In fact, a very real and literal ‘not knowing’ inspired my latest book – my first novel – The Dark Lady. The book takes William Shakespeare’s Dark Lady sonnets and imagines that the Black woman so vividly described in those works had a son who is both a genius and a resident of Elizabethan London’s worst slum. The origins of the book came from a question posed repeatedly to me by young people. With The Hip-hop Shakespeare Company, I’ve been lucky enough to work at hundreds of schools and with over 10,000 young people globally. Countless times when discussing the Dark Lady sonnets or Othello (and contextualising the Moors), young people, particularly young Black people, would ask me, “Were there Black people back then, sir?”

Ponder the phrasing of the question: not ‘Were there Black people in London back then?’, but essentially, ‘Did Black people exist in the world 500 years ago at all?’ Of course children know intellectually that Black people have existed throughout the ages; however, it became very clear to me that they had no concept of the history of Black people, nor of a ‘medieval’ Africa, of Timbuktu, or Benin, let alone the Black presence in Islamic Spain or Elizabethan London, and that more stories were needed to correct this error and its implications of people’s perception of human history. Additionally, it seemed to me that virtually all period novels and dramas depict elites – kings, queens, knights, and nobility. I wanted to write a story about the masses of poor people and the residents of slums back then, who they were and what contributions to society they’ve made… so that’s what I’ve done.

I am also finally working on a new album for the first time in six years and it feels exhilarating. I’ve been very much inspired by the Verzuz events during lockdown (soundclash/battles between great artists of similar ilk and stature; for example, Erykah Badu versus Jill Scott, Beenie Man versus Bounty Killer, or Raekwon versus Ghostface Killah), and seeing just how much music really means to people. Why music in particular should have such power to bring people from different walks of life, backgrounds, experiences, and ages together like perhaps no other thing in human society is hard to say.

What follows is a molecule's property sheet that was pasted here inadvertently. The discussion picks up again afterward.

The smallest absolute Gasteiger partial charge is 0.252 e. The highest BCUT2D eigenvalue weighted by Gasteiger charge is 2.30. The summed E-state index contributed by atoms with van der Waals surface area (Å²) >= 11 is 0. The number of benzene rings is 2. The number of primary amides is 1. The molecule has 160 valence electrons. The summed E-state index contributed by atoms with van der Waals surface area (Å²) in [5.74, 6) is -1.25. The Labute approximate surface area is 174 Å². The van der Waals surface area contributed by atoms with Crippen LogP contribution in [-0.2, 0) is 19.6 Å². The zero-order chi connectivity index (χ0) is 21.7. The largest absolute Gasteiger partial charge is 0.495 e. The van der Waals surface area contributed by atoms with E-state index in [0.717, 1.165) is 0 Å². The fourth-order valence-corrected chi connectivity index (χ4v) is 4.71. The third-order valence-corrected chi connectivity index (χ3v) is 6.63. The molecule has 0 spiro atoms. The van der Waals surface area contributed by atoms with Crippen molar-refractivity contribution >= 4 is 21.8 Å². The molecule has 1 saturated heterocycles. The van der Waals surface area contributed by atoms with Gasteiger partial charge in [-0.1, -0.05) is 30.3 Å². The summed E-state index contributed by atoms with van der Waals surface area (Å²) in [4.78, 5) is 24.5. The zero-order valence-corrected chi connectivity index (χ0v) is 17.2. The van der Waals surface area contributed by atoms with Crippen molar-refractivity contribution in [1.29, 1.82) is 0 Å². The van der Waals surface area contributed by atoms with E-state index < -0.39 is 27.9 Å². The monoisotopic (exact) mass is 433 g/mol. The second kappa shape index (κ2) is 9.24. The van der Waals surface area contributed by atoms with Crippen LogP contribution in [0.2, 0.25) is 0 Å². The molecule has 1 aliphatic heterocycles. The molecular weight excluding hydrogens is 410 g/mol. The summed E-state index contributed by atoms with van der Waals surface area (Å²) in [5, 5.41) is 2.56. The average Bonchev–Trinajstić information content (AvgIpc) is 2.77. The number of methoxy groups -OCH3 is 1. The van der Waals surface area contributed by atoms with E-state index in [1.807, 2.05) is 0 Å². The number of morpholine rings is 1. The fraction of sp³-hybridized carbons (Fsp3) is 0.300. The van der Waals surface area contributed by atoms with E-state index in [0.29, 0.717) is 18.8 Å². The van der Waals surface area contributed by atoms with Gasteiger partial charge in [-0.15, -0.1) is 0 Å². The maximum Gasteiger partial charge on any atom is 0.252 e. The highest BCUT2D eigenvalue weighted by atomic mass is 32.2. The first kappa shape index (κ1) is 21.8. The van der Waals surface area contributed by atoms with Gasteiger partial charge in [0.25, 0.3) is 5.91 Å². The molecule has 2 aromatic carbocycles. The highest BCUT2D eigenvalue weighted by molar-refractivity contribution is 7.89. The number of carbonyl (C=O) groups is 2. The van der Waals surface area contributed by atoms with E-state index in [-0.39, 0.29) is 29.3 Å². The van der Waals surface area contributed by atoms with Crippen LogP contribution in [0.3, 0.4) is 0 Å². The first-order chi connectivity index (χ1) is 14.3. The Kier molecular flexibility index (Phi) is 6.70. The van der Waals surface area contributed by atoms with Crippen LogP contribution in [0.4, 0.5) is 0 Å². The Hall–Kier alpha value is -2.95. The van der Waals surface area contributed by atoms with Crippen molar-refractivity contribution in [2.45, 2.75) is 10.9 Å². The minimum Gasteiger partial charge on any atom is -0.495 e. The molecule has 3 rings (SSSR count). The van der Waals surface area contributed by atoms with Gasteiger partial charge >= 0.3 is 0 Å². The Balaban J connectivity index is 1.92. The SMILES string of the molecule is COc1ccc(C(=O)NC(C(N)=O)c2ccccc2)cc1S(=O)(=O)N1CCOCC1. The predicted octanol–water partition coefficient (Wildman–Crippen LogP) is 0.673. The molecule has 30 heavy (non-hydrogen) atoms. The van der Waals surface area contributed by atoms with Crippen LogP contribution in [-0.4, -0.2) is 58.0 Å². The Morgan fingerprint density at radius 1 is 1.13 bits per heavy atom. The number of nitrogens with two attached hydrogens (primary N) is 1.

The artist is a shaman.

But artists and intellectuals should stand in that power, always conscious that we are nowhere near as important or as smart as we think we are.

I write to try and figure some of these things out. I don’t doubt that this last year has been as strange and as humbling for you as for me, looking around and realising how little use you are to your fellow people, despite your best efforts, and then realising how arrogant it was of you to think any other thing would be possible in any case; you are just one of 8 billion, after all.

No matter who you are, if you live long enough life will humble you.

To family, politics, art, and intellectual inspiration.

I don’t know nothing, but I will try; I will fight and express and explore and share and opine regardless, because that’s who we are.

Hopefully I’ll see you somewhere along the road.

The Dark Lady by Akala, Hodder Children’s Books, is out now


Akala wears Giorgio Armani SS21 throughout

Photography Donavon Smallwood

Styling Sebastian Jean 

Production Production Factory

Local Producer Tyler Bruns

Grooming Taryll Atkins

Studio Ace Studio Miami

Photo assistant & BTS Beatrice Pelletier

This article is taken from Port issue 28. To continue reading, buy the issue or subscribe here